The other interesting thing that I have observed, with respect to some of the punditry, calling out the Tea Party, is as many times as they try to do that, we’re now seeing evidence time and again through election cycles, that are occuring over and over again, where those words are ringing more and more hollow. At some point in time, it’s sort of like, you guys can shout all you want, but we’re down on the ground getting votes out, getting people elected, and maybe 80% of the time, 50%, I mean–all I have to be is effective 51 out of 100 times and I win every time.
You’re a hundred percent electing Republicans—so the current meme is: “let’s get real here, practically speaking, the Tea Party movement is a branch of the Republican Party.”
No. The question is: are we a branch of the Republican Party? Or are we using the Republican Party to insure that we get responsive servants elected? Look, in our own state of Tennessee Bob Corker tried initially to side with Chris Dodd to get a financial re-regulation bill passed. Earlier this year. I sent out a memo, as did other tea parties, we protested at his offices, we sent notes to his office, we had his phone—
Ringing off the hook?
Ringing off the hook. Because I was antagonistic to his RINO philosophies, because Marsha Blackburn, as she understood, this regulation, which by the way is 1900 pages long, is going to hurt small business. In fact, it had regulations and the authority of the regulations that would suggest that if a dentist gave you credit, he would be covered by this new regulation, as such.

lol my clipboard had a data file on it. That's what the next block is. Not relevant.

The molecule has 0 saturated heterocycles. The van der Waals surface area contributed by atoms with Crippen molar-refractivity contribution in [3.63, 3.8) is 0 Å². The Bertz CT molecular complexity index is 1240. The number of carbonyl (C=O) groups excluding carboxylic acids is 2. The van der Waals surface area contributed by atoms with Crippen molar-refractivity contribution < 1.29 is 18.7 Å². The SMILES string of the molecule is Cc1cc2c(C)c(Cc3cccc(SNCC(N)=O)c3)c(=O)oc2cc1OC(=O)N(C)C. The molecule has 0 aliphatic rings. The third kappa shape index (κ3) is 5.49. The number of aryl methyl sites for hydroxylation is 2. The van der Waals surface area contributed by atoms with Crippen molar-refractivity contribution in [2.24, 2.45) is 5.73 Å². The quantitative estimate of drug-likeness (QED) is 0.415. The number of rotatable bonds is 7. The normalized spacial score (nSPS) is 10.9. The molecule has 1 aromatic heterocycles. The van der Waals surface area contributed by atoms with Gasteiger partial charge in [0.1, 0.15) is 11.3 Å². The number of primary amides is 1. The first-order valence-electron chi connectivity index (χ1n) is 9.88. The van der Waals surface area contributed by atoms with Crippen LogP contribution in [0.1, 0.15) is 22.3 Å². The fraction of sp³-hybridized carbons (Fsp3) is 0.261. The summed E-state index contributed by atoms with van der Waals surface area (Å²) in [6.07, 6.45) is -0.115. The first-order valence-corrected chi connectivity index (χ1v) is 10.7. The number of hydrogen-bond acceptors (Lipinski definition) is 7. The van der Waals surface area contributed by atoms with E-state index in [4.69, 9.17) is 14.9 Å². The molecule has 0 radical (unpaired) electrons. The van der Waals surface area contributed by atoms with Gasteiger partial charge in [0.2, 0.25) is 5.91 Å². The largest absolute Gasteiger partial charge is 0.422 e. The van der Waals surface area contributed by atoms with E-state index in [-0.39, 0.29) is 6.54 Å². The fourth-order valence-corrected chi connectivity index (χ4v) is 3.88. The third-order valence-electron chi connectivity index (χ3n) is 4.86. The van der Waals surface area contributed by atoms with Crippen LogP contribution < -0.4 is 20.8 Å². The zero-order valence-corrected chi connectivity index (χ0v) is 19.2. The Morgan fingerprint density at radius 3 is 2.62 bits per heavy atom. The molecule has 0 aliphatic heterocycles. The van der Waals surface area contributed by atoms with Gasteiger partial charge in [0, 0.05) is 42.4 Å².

So Corker backed down and moved away from working with Chris Dodd. It was a disgrace a Senator from Connecticut who used his position of power to get self-dealing opportunities through his mortgage, what was it—the big mortgage company–
Countrywide—
Thank you. I have senior moments like that. But seriously at the end of the day, the Tea Party holds people like Corker and Alexander accountable for their actions. And so in that sense I think what we’re saying is that the movement says, ‘Look, Republican Party, we have no illusions about trying to create a third party. That is basically a stupid idea.” On the other hand, we’re not going to take over the Democratic Party because it’s too ingrained in this liberalism. In fact, it’s been co-opted by the Marxists, okay? And the far left progressives. So, if we look at the Republican Party, it is, as I referred to, the infrastructure and the associated power positions to help that and to support, to promote various candidates. So you might as well do a hostile takeover of the Republican Party, by getting people into these seats. Utah did it. Where a large majority of the Utah Republican Party representatives are now Tea Party members. We are beginning to do that here in Tennessee. You are going to see more and more of that, where the Tea Party people are coming in to contend for these seats. So that we can vet candidates, support candidates that are more aligned with those three key goals that we have as a movement.